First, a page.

[To heri Benz. Fate aims só inany blows to make us fall, That 'tis in vain to think to ward them all: And, where misfortunes great and many are, Life grows a burden, and not worth our care.

Ozm. I cast it from me, like a garment torn, Ragged, and too indecent to be worn : Besides, there is contagion in my fate, [TO BENZ It makes your life too much unfortunate. But, since her faults are not allied to mine, In her protection let your favour shine. To you, great queen, I make this last request, (Since pity dwells in every royal breast) Safe, in your care, her life and honour be: It is a dying lover's legacy. Benz. Cease, Ozmyn, cease so vain à suit to

move; I did not give you on those terms my love. Leave me the care of me; for, when you go, My love will soon instruct me what to do. Q. Isabel. Permit me, sir, these lovers' doom to

give : My sentence is, they shall together live. The courts of kings To all distressed should sanctuaries be, But most to lovers in adversity. Castile and Arragon, Which long against each other war did move, My plighted lord and I have joined by love; And, if to add this conquest heaven thinks good, I would not have it stained with lovers' blood.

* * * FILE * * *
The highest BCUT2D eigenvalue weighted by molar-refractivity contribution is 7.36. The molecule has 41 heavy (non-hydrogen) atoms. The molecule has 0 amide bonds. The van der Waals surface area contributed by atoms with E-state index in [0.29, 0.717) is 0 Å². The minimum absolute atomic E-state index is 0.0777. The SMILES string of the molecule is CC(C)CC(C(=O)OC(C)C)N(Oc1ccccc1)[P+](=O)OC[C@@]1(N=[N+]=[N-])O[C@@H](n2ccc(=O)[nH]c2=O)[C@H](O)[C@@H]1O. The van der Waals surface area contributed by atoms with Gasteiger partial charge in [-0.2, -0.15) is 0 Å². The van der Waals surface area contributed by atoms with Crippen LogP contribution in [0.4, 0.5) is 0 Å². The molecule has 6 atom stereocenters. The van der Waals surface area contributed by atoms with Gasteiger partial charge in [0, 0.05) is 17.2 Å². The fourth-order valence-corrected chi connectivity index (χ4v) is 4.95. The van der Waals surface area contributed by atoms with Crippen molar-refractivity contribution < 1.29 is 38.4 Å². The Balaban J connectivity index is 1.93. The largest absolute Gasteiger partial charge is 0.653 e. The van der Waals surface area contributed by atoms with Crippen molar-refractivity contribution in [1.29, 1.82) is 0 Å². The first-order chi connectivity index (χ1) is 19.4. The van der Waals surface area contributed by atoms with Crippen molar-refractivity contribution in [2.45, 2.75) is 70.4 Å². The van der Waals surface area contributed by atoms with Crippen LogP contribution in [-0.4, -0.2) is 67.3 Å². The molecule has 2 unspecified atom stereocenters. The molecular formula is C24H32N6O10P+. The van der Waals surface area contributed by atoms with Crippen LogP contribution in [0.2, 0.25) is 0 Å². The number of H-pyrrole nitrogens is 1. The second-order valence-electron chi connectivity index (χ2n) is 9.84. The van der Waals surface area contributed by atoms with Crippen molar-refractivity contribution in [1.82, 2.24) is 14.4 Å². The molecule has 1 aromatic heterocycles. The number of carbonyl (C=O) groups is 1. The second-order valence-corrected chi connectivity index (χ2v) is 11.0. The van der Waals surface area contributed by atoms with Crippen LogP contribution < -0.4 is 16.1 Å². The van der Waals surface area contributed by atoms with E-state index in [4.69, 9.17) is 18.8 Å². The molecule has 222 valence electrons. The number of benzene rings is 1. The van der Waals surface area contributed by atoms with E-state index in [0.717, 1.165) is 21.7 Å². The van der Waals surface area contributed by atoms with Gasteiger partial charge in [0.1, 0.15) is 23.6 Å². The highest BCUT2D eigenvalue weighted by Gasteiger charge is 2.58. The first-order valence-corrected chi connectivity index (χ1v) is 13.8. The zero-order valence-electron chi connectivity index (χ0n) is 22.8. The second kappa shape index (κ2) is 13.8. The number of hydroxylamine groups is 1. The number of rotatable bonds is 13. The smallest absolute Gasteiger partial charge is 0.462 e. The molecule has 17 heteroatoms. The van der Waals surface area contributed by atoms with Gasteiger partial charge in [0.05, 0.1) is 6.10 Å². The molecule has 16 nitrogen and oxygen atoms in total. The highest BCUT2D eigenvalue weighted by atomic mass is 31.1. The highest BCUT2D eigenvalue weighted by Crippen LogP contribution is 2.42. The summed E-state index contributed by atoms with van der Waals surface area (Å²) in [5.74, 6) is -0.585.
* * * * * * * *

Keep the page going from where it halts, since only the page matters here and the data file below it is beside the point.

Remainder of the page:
K. Ferd. Whatever Isabella shall command Shall always be a law to Ferdinand.

Benz. The frowns of fate we will no longer fear,
Ill fate, great queen, can never find us here.
R. Isabel. Your thanks some other time I will

Henceforward safe in my protection live.
Granada is for noble loves renowned :
Her best defence is in her lovers found.
Love's an heroic passion, which can find
No room in any base degenerate mịnd:
It kindles all the soul with honour's fire,
To make the lover worthy his desire.
Against such heroes I success should fear,
Had we not too an host of lovers here.
An army of bright beauties come with me;)
Each lady shall her servant's actions see:
The fair and brave on each side shall contest;
And they shall overcome, who love the best.


SCENE II.--The Alhambra.

Zul. True, they have pardoned me; but do they

What folly 'tis to trust a pardoned foe?
A blush remains in a forgiven face:
It wears the silent tokens of disgrace.
Forgiveness to the injured does belong;
But they ne'er pardon, who have done the wrong.
My hopeful fortunes lost! and, what's above
All I can name or think, my ruined love!
Feigned honesty shall work me into trust,
And seeming penitence conceal my lust.